On June 21, 1804 the newspaper The Ostega Herald of Cooperstown, NY published the article Massacre of All The Whites at Cape Francois. This article was written on June 4, 1804 in New York City based on the information given by the crew of a boat that made a port of call in Haiti prior to arriving at New York. During the port of call the crew got information on the massacre and a copy of the proclamation that Jean Jacques Dessalines made to the inhabitants of the Spanish part of the island of Santo Domingo prior to his terrible invasion of 1805.
- Cap Francois was the original name for the city of Cap Haitien. It was also known as The Cape.
- The town of Fort Dauphin today is known as Fort Liberte.
- General Ferrand was the French governor of the Spanish part of the island ever since General Leclerc died from Yellow Fever. The Spanish part of the island fell into French hands when the French troops arrived in 1802.
- General Rochembeau was one of the main generals of the French army. He declared a cease fire against the Haitians, in essence putting an end to the hostilities in Haiti. He and Dessalines signed an agreement regarding the latter promising to protect the injured French soldiers that were to be left on the island until France could send a boat to take them to Europe. Despite the promise given by Dessalines, a few days after General Rochambeau parted for France all the injured French soldiers that were left in Cap Francois were drowned in the town’s main river. This was done by orders of Dessalines.
- In 1804 Dessalines proclaims the independence of Haiti and from that moment the inhabitants of the old French part of the island call themselves Haitians. However, the Spanish part of the island remained governed by roughly 2,000 Frenchmen lead by General Ferrand. All the Dominicans, regardless of skin colors, continued to consider themselves as Spanish during this time and everyone, including the Haitians, referred to the Dominican people as Spanish and as Spaniards.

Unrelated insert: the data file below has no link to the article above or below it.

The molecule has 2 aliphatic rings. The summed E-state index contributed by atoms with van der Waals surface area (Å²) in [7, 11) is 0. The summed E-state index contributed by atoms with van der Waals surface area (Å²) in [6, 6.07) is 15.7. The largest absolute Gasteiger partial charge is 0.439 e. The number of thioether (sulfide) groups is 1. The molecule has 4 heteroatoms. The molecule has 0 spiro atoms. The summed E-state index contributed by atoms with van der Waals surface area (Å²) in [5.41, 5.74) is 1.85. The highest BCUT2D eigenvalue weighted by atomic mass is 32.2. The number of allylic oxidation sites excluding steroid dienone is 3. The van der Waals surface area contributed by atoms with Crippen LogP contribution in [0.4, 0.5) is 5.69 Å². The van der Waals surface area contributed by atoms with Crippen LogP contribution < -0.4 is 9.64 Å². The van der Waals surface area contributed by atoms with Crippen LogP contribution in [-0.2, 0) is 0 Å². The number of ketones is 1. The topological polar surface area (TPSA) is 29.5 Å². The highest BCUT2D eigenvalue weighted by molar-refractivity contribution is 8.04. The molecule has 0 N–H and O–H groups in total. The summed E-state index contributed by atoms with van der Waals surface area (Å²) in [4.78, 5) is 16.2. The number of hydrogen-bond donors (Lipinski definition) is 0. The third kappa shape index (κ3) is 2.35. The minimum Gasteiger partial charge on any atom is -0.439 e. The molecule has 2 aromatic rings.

The 1804 Massacre of the French
Painting from the XIX century depicting a scene of the 1804 massacre of the French in Haiti. This massacre was done by orders of Jean Jacques Dessalines.
In 1804 the General Governor of Haiti Jean Jacques Dessalines orders the general massacre of all the French, regardless of sex or age. According to the information in the article, the massacre took place from April 19 to May 14, 1804 in the entire territory of Haiti.
This massacre, which was the last and most complete of various massacres the Haitians had committed against the French since 1791, had a terrifying impact on the Dominican psyche. The result was a horrible fear of the Haitians which lead the Dominicans to put their faith on the French troops sent by Napoleon Bonaparte in 1802 with General Leclerc at the head. Upon the death of General Leclerc, Napoleon’s expedition is lead by General Ferrand. The widespread rejection the Dominicans had towards Dessalines’ authority, in addition to the alliance the Dominicans made with the French troops, is what produced the rage that Dessalines imposes on the Dominican civilian population during the invasion of 1805.
Excerpts from the Article Regarding the Massacre of the French
All the French inhabitants [of Cap Francois], including men, women and children, to the number of 2,000 and 2,500; were put to the sword or bayonet at The Cape during the above period.
On April 22, Fort Dauphin was pillaged and all the whites, to the number of about ninety men, women and children, were massacred and part of the town destroyed. A few days after, the French inhabitants of other parts of the interior were escorted to The Cape and there destroyed in the most wanton manner.
Men, women and children were hacked down with swords and plunged with bayonets. Women with children in their arms were seeen flying through the streets to avoid their pursuers. Being overtaken by them, one shrust of a bayonet pierced both mother and child!